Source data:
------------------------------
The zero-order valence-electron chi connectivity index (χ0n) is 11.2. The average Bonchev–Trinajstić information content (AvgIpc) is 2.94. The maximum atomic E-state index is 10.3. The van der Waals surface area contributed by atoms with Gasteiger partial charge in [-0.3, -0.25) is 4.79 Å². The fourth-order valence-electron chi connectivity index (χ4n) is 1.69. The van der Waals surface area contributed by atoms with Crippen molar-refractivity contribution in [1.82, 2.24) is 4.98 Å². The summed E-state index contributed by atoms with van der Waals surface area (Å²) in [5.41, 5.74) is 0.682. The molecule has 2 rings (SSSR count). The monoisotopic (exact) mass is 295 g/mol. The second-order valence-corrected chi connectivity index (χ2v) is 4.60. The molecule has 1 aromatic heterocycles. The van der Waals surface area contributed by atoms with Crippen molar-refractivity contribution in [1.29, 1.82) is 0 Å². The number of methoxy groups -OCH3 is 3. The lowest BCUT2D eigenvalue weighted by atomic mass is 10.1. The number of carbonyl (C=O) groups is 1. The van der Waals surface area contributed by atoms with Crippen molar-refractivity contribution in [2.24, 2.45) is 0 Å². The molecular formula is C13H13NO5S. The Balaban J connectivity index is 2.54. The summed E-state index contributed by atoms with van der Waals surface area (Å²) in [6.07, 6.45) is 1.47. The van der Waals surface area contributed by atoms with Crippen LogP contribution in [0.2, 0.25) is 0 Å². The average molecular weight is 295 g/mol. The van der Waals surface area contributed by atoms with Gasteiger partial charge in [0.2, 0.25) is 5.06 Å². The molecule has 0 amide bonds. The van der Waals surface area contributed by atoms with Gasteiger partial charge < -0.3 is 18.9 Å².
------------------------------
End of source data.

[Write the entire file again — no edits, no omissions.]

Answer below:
The zero-order valence-electron chi connectivity index (χ0n) is 11.2. The average Bonchev–Trinajstić information content (AvgIpc) is 2.94. The maximum atomic E-state index is 10.3. The van der Waals surface area contributed by atoms with Gasteiger partial charge in [-0.3, -0.25) is 4.79 Å². The fourth-order valence-electron chi connectivity index (χ4n) is 1.69. The van der Waals surface area contributed by atoms with Crippen molar-refractivity contribution in [1.82, 2.24) is 4.98 Å². The summed E-state index contributed by atoms with van der Waals surface area (Å²) in [5.41, 5.74) is 0.682. The molecule has 2 rings (SSSR count). The monoisotopic (exact) mass is 295 g/mol. The second-order valence-corrected chi connectivity index (χ2v) is 4.60. The molecule has 1 aromatic heterocycles. The van der Waals surface area contributed by atoms with Crippen molar-refractivity contribution in [1.29, 1.82) is 0 Å². The number of methoxy groups -OCH3 is 3. The lowest BCUT2D eigenvalue weighted by atomic mass is 10.1. The number of carbonyl (C=O) groups is 1. The van der Waals surface area contributed by atoms with Crippen molar-refractivity contribution in [2.24, 2.45) is 0 Å². The molecular formula is C13H13NO5S. The Balaban J connectivity index is 2.54. The summed E-state index contributed by atoms with van der Waals surface area (Å²) in [6.07, 6.45) is 1.47. The van der Waals surface area contributed by atoms with Crippen LogP contribution in [0.2, 0.25) is 0 Å². The average molecular weight is 295 g/mol. The van der Waals surface area contributed by atoms with Gasteiger partial charge in [0.2, 0.25) is 5.06 Å². The molecule has 0 amide bonds. The van der Waals surface area contributed by atoms with Gasteiger partial charge < -0.3 is 18.9 Å².